Tuesday, October 4, 2016

Sector, style, country and bond analysis consistent with risk-on behavior

Some have been thinking that equity markets are running on empty with an economy that cannot generate significant growth, but a review of sector, style, country and bond returns for the month show a market where investors are still willing to take risks. There is a clear focus on risk-on assets at the expense of rate sensitive sectors. The key fourth quarter question is whether this will continue in an environment that suggests the Fed is ready to act.

In the style sectors, September returns were strongest in the emerging markets while money seemed to be pulled from dividend yielding stocks. The sector that showed the weakest potential performance based on moving averages and past momentum was dividend yielding equities. Albeit no action from the Fed, there is the belief that rates may be headed higher even if there are still risk opportunities available. The push pull is between whether a higher discount rate will have more impact than a possible upturn in the economy. 

The major sector analysis confirms the move out from higher yielding equities. Utilities and real estate shows the weakest moving averages. Finance and real estate were the weakest sectors for the month. With the growing problems of Deutsche Bank, there has been a closer look at all names in the finance sector. Energy stocks made a significant comeback with the rise in oil prices. Technology continues to be a strong performer for the year.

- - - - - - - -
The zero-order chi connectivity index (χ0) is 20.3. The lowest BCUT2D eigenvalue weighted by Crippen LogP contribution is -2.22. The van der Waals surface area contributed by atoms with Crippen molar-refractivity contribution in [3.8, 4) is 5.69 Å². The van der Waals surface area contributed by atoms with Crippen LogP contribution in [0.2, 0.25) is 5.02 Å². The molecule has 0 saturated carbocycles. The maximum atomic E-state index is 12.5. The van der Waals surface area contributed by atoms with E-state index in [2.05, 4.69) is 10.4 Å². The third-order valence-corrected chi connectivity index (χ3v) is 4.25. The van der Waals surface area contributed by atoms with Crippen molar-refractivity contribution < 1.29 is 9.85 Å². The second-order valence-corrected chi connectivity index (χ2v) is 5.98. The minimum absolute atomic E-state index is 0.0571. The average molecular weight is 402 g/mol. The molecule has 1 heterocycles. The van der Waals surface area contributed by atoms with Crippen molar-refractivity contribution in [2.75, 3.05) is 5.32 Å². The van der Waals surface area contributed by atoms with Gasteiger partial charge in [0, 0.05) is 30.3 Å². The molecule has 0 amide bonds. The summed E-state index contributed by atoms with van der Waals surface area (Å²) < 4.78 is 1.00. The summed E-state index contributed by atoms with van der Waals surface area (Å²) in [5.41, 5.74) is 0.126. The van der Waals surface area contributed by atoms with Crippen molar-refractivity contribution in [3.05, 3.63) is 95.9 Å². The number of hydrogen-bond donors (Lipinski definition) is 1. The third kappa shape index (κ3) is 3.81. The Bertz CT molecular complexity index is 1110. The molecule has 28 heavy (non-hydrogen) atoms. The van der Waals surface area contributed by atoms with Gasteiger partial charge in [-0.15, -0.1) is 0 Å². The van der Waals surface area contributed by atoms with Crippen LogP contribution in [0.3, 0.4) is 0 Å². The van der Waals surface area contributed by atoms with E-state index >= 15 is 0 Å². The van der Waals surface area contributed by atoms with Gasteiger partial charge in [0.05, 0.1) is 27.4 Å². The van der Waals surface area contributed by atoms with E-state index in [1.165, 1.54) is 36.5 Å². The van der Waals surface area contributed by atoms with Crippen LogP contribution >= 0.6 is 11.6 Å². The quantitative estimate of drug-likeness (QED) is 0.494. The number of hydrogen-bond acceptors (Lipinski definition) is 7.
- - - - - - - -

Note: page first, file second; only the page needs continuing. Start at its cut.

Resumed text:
Country risk shows weak performance for Mexico, the nation most likely to be affected by a trade war. Similar to the swings in the peso, switches in US presidential election probabilities will drive this market. Weaker EU countries are also an investor concern. There continues to be have and have-not countries in the EU. Asian markets have shown stronger performance in spite of trade issues and growing geopolitical risks with China.

The bond showed better performance in the riskier credit and non-dollar sectors. This is consistent with the risk-taking behavior in the equity markets. There seems to be greater caution at taking on more duration risk at this time.

No comments: